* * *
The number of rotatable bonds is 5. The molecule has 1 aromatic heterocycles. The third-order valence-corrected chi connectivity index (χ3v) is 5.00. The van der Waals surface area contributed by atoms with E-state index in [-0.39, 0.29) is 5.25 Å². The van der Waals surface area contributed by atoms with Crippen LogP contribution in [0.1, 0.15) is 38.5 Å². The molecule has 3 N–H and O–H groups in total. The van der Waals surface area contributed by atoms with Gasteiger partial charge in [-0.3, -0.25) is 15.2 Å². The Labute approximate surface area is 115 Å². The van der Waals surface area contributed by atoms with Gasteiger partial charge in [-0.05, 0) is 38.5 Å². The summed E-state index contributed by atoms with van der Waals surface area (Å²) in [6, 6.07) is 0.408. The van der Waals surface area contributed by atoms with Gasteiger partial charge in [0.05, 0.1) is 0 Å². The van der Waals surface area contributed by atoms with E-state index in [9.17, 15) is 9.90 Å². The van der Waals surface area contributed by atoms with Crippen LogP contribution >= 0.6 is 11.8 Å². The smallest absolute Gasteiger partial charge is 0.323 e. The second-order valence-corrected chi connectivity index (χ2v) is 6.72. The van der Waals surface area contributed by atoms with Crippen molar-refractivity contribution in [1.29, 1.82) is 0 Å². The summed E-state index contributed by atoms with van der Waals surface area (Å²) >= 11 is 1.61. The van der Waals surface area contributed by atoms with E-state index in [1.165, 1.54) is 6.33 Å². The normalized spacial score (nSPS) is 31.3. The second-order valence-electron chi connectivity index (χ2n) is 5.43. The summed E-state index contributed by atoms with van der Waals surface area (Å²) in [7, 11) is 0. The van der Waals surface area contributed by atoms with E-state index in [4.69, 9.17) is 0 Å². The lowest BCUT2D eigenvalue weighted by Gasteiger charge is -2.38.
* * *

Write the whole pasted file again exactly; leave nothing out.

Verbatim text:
The number of rotatable bonds is 5. The molecule has 1 aromatic heterocycles. The third-order valence-corrected chi connectivity index (χ3v) is 5.00. The van der Waals surface area contributed by atoms with E-state index in [-0.39, 0.29) is 5.25 Å². The van der Waals surface area contributed by atoms with Crippen LogP contribution in [0.1, 0.15) is 38.5 Å². The molecule has 3 N–H and O–H groups in total. The van der Waals surface area contributed by atoms with Gasteiger partial charge in [-0.3, -0.25) is 15.2 Å². The Labute approximate surface area is 115 Å². The van der Waals surface area contributed by atoms with Gasteiger partial charge in [-0.05, 0) is 38.5 Å². The summed E-state index contributed by atoms with van der Waals surface area (Å²) in [6, 6.07) is 0.408. The van der Waals surface area contributed by atoms with Gasteiger partial charge in [0.05, 0.1) is 0 Å². The van der Waals surface area contributed by atoms with E-state index in [9.17, 15) is 9.90 Å². The van der Waals surface area contributed by atoms with Crippen LogP contribution >= 0.6 is 11.8 Å². The smallest absolute Gasteiger partial charge is 0.323 e. The second-order valence-corrected chi connectivity index (χ2v) is 6.72. The van der Waals surface area contributed by atoms with Crippen molar-refractivity contribution in [1.29, 1.82) is 0 Å². The summed E-state index contributed by atoms with van der Waals surface area (Å²) >= 11 is 1.61. The van der Waals surface area contributed by atoms with E-state index in [1.165, 1.54) is 6.33 Å². The normalized spacial score (nSPS) is 31.3. The second-order valence-electron chi connectivity index (χ2n) is 5.43. The summed E-state index contributed by atoms with van der Waals surface area (Å²) in [7, 11) is 0. The van der Waals surface area contributed by atoms with E-state index in [4.69, 9.17) is 0 Å². The lowest BCUT2D eigenvalue weighted by Gasteiger charge is -2.38.